Ceredigion County Council has a budget.
It's a rather dry statement but behind the words there's a story.
I've been a County Councillor now for 7 years and our full council budget setting meeting yesterday morning was the first in my recollection in all of that time where the budget was agreed unanimously by the entire council.
This really is quite something.
here in my blog back in December of co-operation between the ruling Independent-Welsh Liberal Democrat-Labour group with the Plaid Cymru opposition at that seasonal Christmas period. It doesn't happen often. As with any Council across the land, the moments of agreement between the aisles are usually clouded out by the often rancorous and ill-tempered debate and disagreement. But having said that, it very rarely gets personal in the Council chamber and the tone of debates are very often of a high and constructive standard.
A Budget for 2011-2012
Well yesterday saw one of those rare occasions when unanimity broke out across the Chamber to support, without any opposition, a budget for the next financial year.
Over the years, the annual budgetary debate has often been heated. In my earlier days, the debate was usually about the level and extent of the increase in Council Tax. In more recent years the issue has been on specific issues of policy and changes in particular lines in the budget. The most controversial was in 2007 when the changes to the Meals on Wheels service resulted in rightful uproar both in the council chamber and across the county.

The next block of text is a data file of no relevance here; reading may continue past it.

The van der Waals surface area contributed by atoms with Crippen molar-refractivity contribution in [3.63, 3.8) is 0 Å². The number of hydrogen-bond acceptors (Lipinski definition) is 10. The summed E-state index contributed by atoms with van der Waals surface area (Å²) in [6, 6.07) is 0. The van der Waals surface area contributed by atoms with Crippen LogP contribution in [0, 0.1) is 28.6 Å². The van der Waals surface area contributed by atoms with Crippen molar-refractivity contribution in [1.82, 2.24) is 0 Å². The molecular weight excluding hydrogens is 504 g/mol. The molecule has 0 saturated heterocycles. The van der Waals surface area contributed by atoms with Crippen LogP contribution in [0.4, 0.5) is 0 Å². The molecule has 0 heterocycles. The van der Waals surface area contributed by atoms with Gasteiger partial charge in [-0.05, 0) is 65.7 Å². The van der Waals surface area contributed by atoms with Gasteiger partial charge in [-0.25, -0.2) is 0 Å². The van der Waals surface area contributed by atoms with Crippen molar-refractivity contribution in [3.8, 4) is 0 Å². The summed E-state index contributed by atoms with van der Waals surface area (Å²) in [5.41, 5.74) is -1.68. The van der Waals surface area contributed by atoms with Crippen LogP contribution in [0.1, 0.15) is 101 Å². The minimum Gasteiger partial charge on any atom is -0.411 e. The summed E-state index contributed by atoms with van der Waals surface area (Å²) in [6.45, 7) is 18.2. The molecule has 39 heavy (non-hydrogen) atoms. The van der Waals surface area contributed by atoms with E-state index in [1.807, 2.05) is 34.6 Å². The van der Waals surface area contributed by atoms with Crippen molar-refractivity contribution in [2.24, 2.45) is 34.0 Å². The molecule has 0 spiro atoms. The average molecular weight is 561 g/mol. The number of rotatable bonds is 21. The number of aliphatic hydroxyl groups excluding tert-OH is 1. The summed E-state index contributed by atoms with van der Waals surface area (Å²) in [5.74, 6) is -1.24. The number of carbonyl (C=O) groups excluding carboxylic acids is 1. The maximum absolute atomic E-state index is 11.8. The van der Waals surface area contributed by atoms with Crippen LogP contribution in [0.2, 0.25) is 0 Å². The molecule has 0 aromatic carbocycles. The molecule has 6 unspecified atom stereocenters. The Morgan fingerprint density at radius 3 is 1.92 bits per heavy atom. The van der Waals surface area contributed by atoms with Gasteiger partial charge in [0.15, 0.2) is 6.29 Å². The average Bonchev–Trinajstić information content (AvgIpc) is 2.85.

2011 however has been a much more reasoned affair. Why? Well, the Council has worked more effectively and with input from all members from an earlier starting point this time around. There's a more 'collective' feeling of ownership now to the budgetary process than there has been in earlier years. There's also an acceptance across the chamber to the fact that cuts have got to be made and that grown-up approach and realisation is to be applauded.
This year there was one questionable part of the budget which could've been contested yesterday morning. The draft budget had reduced the community grants pot of cash from £90,000 down to £30,000. This is the valuable pot of cash which local community groups can apply for to contribute to projects that they may be undertaking in their communities. After discussions, the Council Leader Cllr Keith Evans yesterday annoucned to the full council that an additional £30,000 had been found to put into this pot to take it up to £60,000. This news was welcomed by all in the chamber as a reasonable compromise to allay concerns that had been raised by members.
So, when the final vote was taken yesterday, instead of having contentious ammendments thrown in on specific issues, the whole council votes in one voice on what was in front of them.
At such a difficult economic time, this mature way of working out a complex budget is to be commended. It doesn't happen often but on this most important of annual issues, it's a welcome departure from the more contentious arguments of the past.